July 20, 2020

To Own Something

Sophia's 7-year-old whine pierced the momentary silence.


Baby Luna mimics her older cousin with a babbling scream.

Luna smirks with pride at the sound of her own voice. She grabs the toy and screams as she quickly toddles down the hallway. Her brother Jackson stands with a scowl, protesting his cousin's claim on the toy in question. Somewhere deep behind the chaos of my niece's home lies a hum of familiarity and comfort for me.

Shelli, my niece, has 4 kids of her own, Brianna age 21, who lives on her own, Zachary age 18, Joshua age 16, and Sophia age 6. Recently, Shelli and her husband David took in my daughter's children, Jackson and Luna. My sister Carrie, and her husband Randy, who are Shelli's mother and stepfather, are living in the home too, along with another cousin, Charley, who is starting college locally. Then there's Joshua's girlfriend Iley who is here half the time as well. That brings the grand total of occupants in this home to 11 1/2.

Sometimes I feel uprooted and profoundly detached from the world. I anguish over the loneliness of having no place that feels like home. I ache for a place where I belong. I wish I could feel as if I belong here, but know I don't. I am just a passing visitor, that "fun aunt" that pops in with an armload of gifts and stories from the road. I've taught them all to expect nothing from me because they never know when I will come again.

7-year-old Sophia seems to grasp this. She knows I come and go, sending gifts from the road, and knows at some point I'll come back to her again. My grandson Jackson understands this too. Having just celebrated his 6th birthday, he is beginning to grasp the comings and goings of loved ones. His parents separated and neither are able to take care of him and his sister, so the kids have landed here. Fortunately, they fit right in and the family loves them both immensely. Shelli is the center of our family, whether she likes to admit it or not. A shining star of love, kindness, and gentle acceptance, we all simply orbit around her, drawn in by her natural gravity.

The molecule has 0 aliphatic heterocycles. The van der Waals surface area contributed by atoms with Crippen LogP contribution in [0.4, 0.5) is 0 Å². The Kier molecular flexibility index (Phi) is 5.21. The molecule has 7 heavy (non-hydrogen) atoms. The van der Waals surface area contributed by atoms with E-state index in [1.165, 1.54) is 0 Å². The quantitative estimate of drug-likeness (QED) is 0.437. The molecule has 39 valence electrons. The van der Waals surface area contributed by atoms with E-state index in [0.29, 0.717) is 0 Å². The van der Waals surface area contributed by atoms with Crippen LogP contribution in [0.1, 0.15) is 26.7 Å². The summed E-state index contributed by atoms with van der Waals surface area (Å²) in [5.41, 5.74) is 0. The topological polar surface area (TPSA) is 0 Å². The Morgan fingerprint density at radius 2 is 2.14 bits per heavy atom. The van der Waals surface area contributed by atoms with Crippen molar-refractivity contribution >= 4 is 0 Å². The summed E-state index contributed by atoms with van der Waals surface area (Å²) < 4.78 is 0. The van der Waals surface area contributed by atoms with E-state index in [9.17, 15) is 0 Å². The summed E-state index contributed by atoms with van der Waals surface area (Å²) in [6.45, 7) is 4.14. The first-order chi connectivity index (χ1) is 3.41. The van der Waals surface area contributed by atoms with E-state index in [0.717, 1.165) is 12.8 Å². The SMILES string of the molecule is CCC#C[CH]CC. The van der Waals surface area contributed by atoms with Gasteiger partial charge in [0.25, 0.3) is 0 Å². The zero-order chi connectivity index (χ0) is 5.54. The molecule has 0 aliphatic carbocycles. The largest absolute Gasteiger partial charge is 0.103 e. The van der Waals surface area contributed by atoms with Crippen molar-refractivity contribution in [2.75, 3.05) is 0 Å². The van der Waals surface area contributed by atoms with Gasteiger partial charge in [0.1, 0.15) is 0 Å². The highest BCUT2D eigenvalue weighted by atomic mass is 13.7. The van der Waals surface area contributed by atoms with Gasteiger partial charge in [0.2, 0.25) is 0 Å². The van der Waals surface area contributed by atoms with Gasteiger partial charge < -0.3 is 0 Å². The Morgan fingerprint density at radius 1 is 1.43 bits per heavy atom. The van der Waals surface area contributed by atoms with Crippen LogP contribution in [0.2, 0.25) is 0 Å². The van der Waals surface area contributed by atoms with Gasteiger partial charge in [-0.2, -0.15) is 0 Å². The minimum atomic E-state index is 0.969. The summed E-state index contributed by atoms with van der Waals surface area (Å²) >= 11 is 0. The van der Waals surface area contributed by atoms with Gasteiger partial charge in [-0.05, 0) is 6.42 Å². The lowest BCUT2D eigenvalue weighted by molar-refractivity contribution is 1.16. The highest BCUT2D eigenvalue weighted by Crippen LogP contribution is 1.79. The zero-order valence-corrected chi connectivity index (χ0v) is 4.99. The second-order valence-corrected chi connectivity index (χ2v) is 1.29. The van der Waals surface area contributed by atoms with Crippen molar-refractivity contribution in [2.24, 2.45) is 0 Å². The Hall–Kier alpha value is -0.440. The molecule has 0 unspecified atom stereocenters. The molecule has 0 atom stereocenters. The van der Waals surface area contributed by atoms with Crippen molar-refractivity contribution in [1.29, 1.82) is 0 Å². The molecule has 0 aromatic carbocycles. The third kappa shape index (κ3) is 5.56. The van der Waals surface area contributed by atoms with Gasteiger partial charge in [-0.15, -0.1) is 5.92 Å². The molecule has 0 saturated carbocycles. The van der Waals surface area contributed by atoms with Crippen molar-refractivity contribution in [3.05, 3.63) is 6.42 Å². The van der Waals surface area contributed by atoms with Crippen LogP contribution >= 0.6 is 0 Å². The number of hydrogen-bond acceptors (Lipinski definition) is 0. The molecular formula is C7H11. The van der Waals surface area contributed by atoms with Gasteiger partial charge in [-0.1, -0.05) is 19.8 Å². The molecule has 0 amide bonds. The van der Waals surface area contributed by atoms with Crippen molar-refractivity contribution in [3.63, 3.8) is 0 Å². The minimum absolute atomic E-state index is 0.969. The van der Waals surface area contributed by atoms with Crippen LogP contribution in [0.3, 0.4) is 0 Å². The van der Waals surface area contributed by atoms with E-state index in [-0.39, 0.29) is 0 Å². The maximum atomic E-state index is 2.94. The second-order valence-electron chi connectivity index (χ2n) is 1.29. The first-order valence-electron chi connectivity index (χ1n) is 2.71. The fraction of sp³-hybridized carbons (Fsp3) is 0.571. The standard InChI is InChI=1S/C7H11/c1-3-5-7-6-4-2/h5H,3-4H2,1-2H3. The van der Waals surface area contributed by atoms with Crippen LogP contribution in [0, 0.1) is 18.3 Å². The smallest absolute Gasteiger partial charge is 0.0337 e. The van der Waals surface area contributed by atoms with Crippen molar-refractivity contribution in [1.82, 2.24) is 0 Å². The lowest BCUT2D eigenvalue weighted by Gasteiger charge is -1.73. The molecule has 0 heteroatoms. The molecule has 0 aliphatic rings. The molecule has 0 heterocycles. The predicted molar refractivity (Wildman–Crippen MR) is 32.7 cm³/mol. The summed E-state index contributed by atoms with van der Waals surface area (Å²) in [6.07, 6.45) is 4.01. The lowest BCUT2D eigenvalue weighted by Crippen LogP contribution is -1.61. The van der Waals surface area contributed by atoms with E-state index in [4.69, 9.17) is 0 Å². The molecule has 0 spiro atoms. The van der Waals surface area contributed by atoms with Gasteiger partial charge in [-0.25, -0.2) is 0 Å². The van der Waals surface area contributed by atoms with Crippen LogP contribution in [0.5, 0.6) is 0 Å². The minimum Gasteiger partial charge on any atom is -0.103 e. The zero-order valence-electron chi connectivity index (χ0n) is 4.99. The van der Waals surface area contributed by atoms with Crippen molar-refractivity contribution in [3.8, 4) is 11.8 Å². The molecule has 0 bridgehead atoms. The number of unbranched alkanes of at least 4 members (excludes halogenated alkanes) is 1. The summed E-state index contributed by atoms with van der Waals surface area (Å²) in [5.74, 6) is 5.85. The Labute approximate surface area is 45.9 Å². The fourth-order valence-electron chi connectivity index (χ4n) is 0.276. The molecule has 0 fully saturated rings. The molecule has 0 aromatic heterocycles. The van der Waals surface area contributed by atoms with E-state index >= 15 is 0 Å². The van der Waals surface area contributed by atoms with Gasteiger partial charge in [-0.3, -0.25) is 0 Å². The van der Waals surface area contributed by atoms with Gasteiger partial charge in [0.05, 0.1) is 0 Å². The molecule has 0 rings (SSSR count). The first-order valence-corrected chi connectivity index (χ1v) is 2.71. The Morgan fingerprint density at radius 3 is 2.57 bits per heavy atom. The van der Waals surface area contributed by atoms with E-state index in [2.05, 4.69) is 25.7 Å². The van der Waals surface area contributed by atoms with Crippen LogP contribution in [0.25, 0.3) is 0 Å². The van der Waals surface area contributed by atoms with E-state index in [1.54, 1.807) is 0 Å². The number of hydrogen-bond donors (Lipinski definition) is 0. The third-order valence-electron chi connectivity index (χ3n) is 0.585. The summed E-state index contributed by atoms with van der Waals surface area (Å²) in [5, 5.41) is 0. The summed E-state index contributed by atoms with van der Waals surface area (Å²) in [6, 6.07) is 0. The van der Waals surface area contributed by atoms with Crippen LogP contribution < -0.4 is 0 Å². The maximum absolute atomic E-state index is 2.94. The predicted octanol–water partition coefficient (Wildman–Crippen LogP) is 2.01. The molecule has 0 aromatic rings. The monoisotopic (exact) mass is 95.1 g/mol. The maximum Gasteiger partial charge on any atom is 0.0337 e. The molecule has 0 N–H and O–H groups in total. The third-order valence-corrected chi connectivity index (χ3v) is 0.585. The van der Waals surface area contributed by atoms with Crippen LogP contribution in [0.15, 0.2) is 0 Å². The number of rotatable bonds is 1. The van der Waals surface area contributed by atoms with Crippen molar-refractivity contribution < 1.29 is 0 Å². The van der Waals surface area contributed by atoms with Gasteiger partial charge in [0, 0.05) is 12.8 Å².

As their grandmother, I felt compelled to accept responsibility for them. But at Shelli's insistence, and as a family, we decided this was best.

"You underestimate the importance of being Bootsie (my grandma name). They need you to be their grandparent, not their full-time parent. If they are here, they get a routine, other kids to play with, and a greater support system. We're already raising kids here! A couple more just won't change much."

Shelli always makes sense. She always seems to see the things I don't.

For now, this is as close to having a home as I'm going to get. My family is here. This is their home. But not really a place for me. The hugs and kisses are here waiting, whenever I come to get them. Part of me wishes I could settle here, but I know I can't.

I'm not complaining, because this is the life I created for myself. Being unattached and free to roam was what I wanted, and still want. But like everything, it comes with a price. One cannot have freedom and attachment. One cannot live on the road and still live in a home. One cannot be free and still be owned. And to own something is to be owned, make no mistake.

Do I want a house with some land? Do I want a place that's mine to call home? Do I want to lose some of my freedom for a place to set down roots? Is this a passing fancy, or is it time to start settling in? Am I ready to trade my burdens? Lonesomeness for responsibility. . .

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